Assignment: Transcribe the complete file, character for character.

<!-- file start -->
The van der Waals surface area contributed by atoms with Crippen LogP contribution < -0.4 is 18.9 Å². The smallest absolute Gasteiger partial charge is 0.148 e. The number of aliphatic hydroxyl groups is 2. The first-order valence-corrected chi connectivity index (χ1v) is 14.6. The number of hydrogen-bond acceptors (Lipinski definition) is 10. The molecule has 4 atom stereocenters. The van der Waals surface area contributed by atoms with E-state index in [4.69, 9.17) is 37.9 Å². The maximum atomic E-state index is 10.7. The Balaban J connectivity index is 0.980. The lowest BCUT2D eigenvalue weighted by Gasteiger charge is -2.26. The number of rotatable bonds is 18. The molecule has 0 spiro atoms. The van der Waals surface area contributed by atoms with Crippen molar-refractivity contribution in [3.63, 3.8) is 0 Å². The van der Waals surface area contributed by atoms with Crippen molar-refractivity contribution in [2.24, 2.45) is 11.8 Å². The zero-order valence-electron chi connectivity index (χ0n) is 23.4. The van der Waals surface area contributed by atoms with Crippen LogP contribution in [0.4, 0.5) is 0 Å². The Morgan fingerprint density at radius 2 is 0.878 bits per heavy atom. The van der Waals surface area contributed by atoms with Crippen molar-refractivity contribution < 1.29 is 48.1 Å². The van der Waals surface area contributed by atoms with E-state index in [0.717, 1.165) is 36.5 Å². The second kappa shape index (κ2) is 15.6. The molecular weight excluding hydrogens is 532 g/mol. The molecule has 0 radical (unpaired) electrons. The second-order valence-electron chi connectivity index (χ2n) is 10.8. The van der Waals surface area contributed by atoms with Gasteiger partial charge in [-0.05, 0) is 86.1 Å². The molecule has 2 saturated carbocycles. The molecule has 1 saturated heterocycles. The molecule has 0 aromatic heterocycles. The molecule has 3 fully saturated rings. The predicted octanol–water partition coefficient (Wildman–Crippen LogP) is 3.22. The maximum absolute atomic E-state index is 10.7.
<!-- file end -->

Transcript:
The van der Waals surface area contributed by atoms with Crippen LogP contribution < -0.4 is 18.9 Å². The smallest absolute Gasteiger partial charge is 0.148 e. The number of aliphatic hydroxyl groups is 2. The first-order valence-corrected chi connectivity index (χ1v) is 14.6. The number of hydrogen-bond acceptors (Lipinski definition) is 10. The molecule has 4 atom stereocenters. The van der Waals surface area contributed by atoms with E-state index in [4.69, 9.17) is 37.9 Å². The maximum atomic E-state index is 10.7. The Balaban J connectivity index is 0.980. The lowest BCUT2D eigenvalue weighted by Gasteiger charge is -2.26. The number of rotatable bonds is 18. The molecule has 0 spiro atoms. The van der Waals surface area contributed by atoms with Crippen molar-refractivity contribution in [3.63, 3.8) is 0 Å². The van der Waals surface area contributed by atoms with Crippen molar-refractivity contribution in [2.24, 2.45) is 11.8 Å². The zero-order valence-electron chi connectivity index (χ0n) is 23.4. The van der Waals surface area contributed by atoms with Crippen LogP contribution in [0.4, 0.5) is 0 Å². The Morgan fingerprint density at radius 2 is 0.878 bits per heavy atom. The van der Waals surface area contributed by atoms with Crippen molar-refractivity contribution < 1.29 is 48.1 Å². The van der Waals surface area contributed by atoms with E-state index in [0.717, 1.165) is 36.5 Å². The second kappa shape index (κ2) is 15.6. The molecular weight excluding hydrogens is 532 g/mol. The molecule has 0 radical (unpaired) electrons. The second-order valence-electron chi connectivity index (χ2n) is 10.8. The van der Waals surface area contributed by atoms with Gasteiger partial charge in [-0.05, 0) is 86.1 Å². The molecule has 2 saturated carbocycles. The molecule has 1 saturated heterocycles. The molecule has 0 aromatic heterocycles. The molecule has 3 fully saturated rings. The predicted octanol–water partition coefficient (Wildman–Crippen LogP) is 3.22. The maximum absolute atomic E-state index is 10.7.